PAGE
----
H.B. Paksoy

[First published in Journal of the Anthropological Society of Oxford Vol. XVI, No. 1 (Hilary, 1985)]

Of the Kirghiz of the Pamirs approximately 1,000 have been resettled in Eastern Turkish Republic since 1983. They are temporarily housed in the village of Karagunduz, in individual cinder-block houses, some thirty miles north of the city of Van (which is situated about fifty miles west of the frontier with Iran). Their permanent settlement village is currently (1984) under construction at Altindere, almost twelve miles from the Northern tip of Lake Van.

The location of their permanent settlement appears to have been selected by the Turkish government with an eye towards climate and terrain compatible with their previous home in the Pamirs. The Kirghiz, in private as well as in public, have expressed their approval of their new environment, which is entirely suitable for raising sheep, most of the grass around Altindere being of a variety with which they are familiar from the Pamirs. The grazing area allocated to the Kirghiz by the Turkish government at Altindere to tend the herds of sheep they will receive upon moving there adds up to several thousand acres of rolling land at an altitude of roughly 6000 feet above sea level.[1] During the past year they have also been experimenting with sedentary agriculture, the seeds of various vegetables having been provided for them. On the whole they expect to become largely self-sufficient in the near future --once they have moved to Altindere-- and hope to engage primarily in sheep-raising, as they have done for centuries. This positive view is largely supported by the extensive and long-established practice of animal husbandry in and around Van province.

All Kirghiz children under the age of eleven attend classes in the village school, staffed by assigned teachers. Only the boys appear to be going on to middle- and high- school education, as boarding students in Turkish institutions 35 miles away. Most of these young men are desirous of going on to university, medicine ranking high among careers they hope for. The literacy rate is quite high across the total group, albeit in the Arabic script. Shortly after arrival in Karagunduz they were given individual instruction in modern Turkish orthography (based on the Latin alphabet), and they are now able to read local newspapers. Language difficulties among individuals up to the age of 35 are basically non-existent, as they all have nearly total fluency in modern Turkish. The older members of the group are able to comprehend spoken modern Turkish, but their responses are intelligible only to the trained ear. A large majority are able to follow Turkish television and radio broadcasts with ease. A limited number of the older men are proficient in Farsi, due to their dealings with Afghan officials during the past three decades.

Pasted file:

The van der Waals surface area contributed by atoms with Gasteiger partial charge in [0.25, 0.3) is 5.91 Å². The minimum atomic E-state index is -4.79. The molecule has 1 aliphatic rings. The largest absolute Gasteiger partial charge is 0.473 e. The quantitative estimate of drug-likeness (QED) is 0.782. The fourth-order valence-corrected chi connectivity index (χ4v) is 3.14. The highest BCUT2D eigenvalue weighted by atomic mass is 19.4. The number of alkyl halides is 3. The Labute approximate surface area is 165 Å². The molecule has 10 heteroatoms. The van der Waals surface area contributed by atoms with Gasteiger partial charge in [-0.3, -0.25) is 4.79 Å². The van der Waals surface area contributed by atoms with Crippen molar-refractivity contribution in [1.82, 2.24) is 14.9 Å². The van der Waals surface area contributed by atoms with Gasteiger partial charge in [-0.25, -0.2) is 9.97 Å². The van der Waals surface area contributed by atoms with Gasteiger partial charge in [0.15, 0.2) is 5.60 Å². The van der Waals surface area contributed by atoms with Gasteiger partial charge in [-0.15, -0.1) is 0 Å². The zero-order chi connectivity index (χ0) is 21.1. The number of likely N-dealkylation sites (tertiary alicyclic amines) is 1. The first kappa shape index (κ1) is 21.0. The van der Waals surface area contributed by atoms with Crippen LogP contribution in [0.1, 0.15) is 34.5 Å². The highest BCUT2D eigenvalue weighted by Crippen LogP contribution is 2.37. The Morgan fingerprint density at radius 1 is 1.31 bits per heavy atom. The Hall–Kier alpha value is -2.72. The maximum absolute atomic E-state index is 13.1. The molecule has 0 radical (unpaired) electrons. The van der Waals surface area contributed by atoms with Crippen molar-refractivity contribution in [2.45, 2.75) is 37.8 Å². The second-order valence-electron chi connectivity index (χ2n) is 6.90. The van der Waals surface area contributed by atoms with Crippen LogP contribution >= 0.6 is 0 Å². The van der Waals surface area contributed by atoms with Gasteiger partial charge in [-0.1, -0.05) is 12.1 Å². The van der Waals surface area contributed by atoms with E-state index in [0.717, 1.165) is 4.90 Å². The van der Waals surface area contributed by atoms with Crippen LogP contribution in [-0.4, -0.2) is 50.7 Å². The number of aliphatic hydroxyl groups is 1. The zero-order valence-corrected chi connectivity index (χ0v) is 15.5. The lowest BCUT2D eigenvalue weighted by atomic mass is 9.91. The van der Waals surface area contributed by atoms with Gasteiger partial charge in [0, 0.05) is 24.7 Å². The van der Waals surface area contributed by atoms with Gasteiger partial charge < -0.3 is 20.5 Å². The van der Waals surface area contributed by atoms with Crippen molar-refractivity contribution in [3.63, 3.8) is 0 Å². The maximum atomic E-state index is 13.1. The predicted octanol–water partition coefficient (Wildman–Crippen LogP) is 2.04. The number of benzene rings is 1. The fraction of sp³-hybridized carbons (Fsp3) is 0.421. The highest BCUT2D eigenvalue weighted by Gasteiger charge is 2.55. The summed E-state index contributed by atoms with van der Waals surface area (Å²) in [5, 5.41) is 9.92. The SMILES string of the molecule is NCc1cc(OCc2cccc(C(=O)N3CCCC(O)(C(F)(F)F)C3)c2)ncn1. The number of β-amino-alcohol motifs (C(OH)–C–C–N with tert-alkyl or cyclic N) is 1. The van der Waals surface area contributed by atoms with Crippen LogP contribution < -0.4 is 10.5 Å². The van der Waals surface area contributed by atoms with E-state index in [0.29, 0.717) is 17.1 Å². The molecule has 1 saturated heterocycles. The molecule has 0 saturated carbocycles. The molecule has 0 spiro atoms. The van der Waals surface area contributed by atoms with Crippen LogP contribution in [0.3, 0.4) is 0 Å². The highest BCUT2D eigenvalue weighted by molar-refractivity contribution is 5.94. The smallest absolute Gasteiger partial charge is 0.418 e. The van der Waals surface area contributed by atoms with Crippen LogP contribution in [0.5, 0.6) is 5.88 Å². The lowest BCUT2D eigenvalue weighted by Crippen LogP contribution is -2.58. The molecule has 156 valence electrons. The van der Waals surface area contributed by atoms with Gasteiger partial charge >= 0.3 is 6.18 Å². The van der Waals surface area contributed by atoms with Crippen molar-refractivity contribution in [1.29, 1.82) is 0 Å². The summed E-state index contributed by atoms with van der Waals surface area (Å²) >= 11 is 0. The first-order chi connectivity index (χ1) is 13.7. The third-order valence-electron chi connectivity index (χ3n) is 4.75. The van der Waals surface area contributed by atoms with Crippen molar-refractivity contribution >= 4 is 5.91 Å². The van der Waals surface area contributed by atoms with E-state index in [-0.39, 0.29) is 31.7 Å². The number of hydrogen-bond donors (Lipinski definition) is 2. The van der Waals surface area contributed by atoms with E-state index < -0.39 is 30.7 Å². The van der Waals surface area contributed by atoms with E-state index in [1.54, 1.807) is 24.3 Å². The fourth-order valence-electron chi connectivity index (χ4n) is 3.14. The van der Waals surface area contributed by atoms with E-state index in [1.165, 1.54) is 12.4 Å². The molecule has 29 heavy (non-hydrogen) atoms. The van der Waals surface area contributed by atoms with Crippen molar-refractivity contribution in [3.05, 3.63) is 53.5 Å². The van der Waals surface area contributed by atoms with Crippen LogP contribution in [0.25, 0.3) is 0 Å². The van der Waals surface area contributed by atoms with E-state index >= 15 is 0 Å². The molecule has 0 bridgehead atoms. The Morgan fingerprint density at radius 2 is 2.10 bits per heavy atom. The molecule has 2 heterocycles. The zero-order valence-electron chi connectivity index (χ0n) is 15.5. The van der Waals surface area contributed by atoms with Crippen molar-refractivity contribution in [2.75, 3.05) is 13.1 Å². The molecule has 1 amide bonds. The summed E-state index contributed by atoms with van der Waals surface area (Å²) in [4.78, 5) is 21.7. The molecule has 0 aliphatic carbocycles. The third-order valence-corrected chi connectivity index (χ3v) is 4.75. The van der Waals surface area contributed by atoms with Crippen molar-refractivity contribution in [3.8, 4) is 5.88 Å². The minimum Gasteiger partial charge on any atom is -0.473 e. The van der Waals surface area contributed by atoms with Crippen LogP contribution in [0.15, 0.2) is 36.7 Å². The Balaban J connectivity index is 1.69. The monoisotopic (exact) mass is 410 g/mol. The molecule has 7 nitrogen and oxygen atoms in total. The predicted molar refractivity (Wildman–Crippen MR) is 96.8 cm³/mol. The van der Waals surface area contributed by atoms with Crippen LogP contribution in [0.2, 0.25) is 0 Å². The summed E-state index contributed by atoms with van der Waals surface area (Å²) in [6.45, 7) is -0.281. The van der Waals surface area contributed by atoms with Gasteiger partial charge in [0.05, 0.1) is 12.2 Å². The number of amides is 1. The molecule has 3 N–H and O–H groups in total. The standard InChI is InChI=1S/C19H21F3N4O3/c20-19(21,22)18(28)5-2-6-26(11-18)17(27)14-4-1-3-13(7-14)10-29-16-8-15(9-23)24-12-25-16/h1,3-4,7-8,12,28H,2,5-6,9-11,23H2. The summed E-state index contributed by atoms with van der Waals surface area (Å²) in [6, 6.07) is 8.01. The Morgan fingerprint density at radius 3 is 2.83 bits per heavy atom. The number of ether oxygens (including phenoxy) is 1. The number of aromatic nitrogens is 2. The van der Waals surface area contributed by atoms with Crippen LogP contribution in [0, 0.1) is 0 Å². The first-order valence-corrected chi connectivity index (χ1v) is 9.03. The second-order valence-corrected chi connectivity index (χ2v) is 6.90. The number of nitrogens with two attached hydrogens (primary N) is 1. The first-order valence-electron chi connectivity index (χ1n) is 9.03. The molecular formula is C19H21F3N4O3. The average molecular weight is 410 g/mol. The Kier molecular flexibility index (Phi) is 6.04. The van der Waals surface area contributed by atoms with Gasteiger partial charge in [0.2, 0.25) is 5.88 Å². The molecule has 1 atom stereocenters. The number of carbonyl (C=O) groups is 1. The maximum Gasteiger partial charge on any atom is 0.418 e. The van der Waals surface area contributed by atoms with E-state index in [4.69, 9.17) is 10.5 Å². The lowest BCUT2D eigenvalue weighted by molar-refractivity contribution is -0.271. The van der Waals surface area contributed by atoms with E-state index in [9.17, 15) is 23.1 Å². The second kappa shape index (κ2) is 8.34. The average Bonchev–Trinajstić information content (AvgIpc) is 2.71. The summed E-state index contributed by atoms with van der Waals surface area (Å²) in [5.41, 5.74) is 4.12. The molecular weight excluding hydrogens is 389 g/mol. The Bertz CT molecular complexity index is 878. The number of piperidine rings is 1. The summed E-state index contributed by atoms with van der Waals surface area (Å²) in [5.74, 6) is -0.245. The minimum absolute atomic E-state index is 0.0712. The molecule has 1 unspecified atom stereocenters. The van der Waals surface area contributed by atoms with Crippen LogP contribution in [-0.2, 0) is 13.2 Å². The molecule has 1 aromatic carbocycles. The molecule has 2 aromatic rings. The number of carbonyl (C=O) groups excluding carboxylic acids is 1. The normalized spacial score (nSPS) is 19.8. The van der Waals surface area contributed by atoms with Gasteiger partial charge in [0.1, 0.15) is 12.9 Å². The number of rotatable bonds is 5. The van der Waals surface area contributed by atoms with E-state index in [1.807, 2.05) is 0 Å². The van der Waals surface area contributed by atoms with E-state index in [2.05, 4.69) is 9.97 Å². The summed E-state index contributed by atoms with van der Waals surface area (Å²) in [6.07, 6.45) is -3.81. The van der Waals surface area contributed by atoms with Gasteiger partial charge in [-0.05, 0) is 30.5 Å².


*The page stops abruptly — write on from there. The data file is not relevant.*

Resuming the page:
The birth rate, according to the records of resident health officials, is high, with 97 births to nearly 250 females in the 14 to 55 age group in the first twelve months of resettlement in the Turkish Republic. The elders indicate that in the Pamirs it would have taken up to seven years to have this many surviving children.

The Kirghiz now in the Turkish Republic are members of one particular tribe. They are adherents of Sunni Islam and had their own hojas (clerics) in the Pamirs, all three of whom were educated in medreses in Bukhara. [2] The hojas did not engage in tarikat (mystical practice) work among their kinsmen, although it is believed that the hojas themselves are either adherents of, at least familiar with, some of the religious orders. The Kirghiz in Karagunduz are under the leadership of Haci Rahman Kul,[3] who is not a hereditary ruler but was informally and tacitly accepted as Khan of the tribe by all its members.[4] Perhaps because they were brought into the Turkish Republic as a unified and largely intact group, and are living as such, the Kirghiz are able to maintain their tribal customs, dress and values without much difficulty. The HRK (Haci Rahman Kul) tribe has claims on land, houses and fortified defensive positions which they have inherited form their fathers and grandfathers, and which are currently under Chinese administration in Eastern Turkistan, at scattered locations as far East as Urumchi.[5] A number of HRK tribe members, as well as Rhaman Kul himself, spent time many years ago among the Uyghurs of Eastern Turkistan, fleeing from the Soviet Union in the 1920s. It is in fact from that date that the Kirghiz settled in the Pamirs. They still have distant relatives in this area --both Uyghur and Kirghiz-- but no widespread contacts with them have been reported since the communist revolution in China.